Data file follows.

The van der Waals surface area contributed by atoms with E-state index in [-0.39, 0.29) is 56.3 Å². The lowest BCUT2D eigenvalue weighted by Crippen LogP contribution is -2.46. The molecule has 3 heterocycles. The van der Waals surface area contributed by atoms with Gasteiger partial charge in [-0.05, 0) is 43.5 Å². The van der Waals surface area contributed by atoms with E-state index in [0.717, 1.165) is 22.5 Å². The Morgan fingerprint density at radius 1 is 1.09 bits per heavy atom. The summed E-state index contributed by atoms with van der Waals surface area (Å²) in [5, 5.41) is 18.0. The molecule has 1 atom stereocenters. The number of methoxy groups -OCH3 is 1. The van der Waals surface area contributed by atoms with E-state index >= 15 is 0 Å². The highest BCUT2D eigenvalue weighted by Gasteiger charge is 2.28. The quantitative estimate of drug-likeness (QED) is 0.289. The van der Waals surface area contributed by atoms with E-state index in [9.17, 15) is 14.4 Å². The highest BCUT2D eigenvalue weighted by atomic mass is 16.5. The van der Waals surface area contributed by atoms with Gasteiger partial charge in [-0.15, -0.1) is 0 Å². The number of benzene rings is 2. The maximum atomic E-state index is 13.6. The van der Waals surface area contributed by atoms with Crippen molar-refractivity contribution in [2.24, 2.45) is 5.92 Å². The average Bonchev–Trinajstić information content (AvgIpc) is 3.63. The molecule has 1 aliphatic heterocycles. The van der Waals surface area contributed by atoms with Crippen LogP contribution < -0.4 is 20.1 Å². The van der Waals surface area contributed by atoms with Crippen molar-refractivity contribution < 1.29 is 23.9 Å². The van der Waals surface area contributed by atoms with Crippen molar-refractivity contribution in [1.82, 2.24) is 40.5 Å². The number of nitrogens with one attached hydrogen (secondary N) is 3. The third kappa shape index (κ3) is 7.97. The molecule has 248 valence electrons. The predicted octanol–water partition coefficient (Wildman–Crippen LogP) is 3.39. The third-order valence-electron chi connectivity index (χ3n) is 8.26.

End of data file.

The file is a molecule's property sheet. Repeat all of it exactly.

The van der Waals surface area contributed by atoms with E-state index in [-0.39, 0.29) is 56.3 Å². The lowest BCUT2D eigenvalue weighted by Crippen LogP contribution is -2.46. The molecule has 3 heterocycles. The van der Waals surface area contributed by atoms with Gasteiger partial charge in [-0.05, 0) is 43.5 Å². The van der Waals surface area contributed by atoms with E-state index in [0.717, 1.165) is 22.5 Å². The Morgan fingerprint density at radius 1 is 1.09 bits per heavy atom. The summed E-state index contributed by atoms with van der Waals surface area (Å²) in [5, 5.41) is 18.0. The molecule has 1 atom stereocenters. The number of methoxy groups -OCH3 is 1. The van der Waals surface area contributed by atoms with E-state index >= 15 is 0 Å². The highest BCUT2D eigenvalue weighted by Gasteiger charge is 2.28. The quantitative estimate of drug-likeness (QED) is 0.289. The van der Waals surface area contributed by atoms with E-state index in [9.17, 15) is 14.4 Å². The highest BCUT2D eigenvalue weighted by atomic mass is 16.5. The van der Waals surface area contributed by atoms with Gasteiger partial charge in [-0.15, -0.1) is 0 Å². The number of benzene rings is 2. The maximum atomic E-state index is 13.6. The van der Waals surface area contributed by atoms with Crippen molar-refractivity contribution in [2.24, 2.45) is 5.92 Å². The average Bonchev–Trinajstić information content (AvgIpc) is 3.63. The molecule has 1 aliphatic heterocycles. The van der Waals surface area contributed by atoms with Crippen LogP contribution < -0.4 is 20.1 Å². The van der Waals surface area contributed by atoms with Crippen molar-refractivity contribution < 1.29 is 23.9 Å². The van der Waals surface area contributed by atoms with Crippen molar-refractivity contribution in [1.82, 2.24) is 40.5 Å². The number of nitrogens with one attached hydrogen (secondary N) is 3. The third kappa shape index (κ3) is 7.97. The molecule has 248 valence electrons. The predicted octanol–water partition coefficient (Wildman–Crippen LogP) is 3.39. The third-order valence-electron chi connectivity index (χ3n) is 8.26.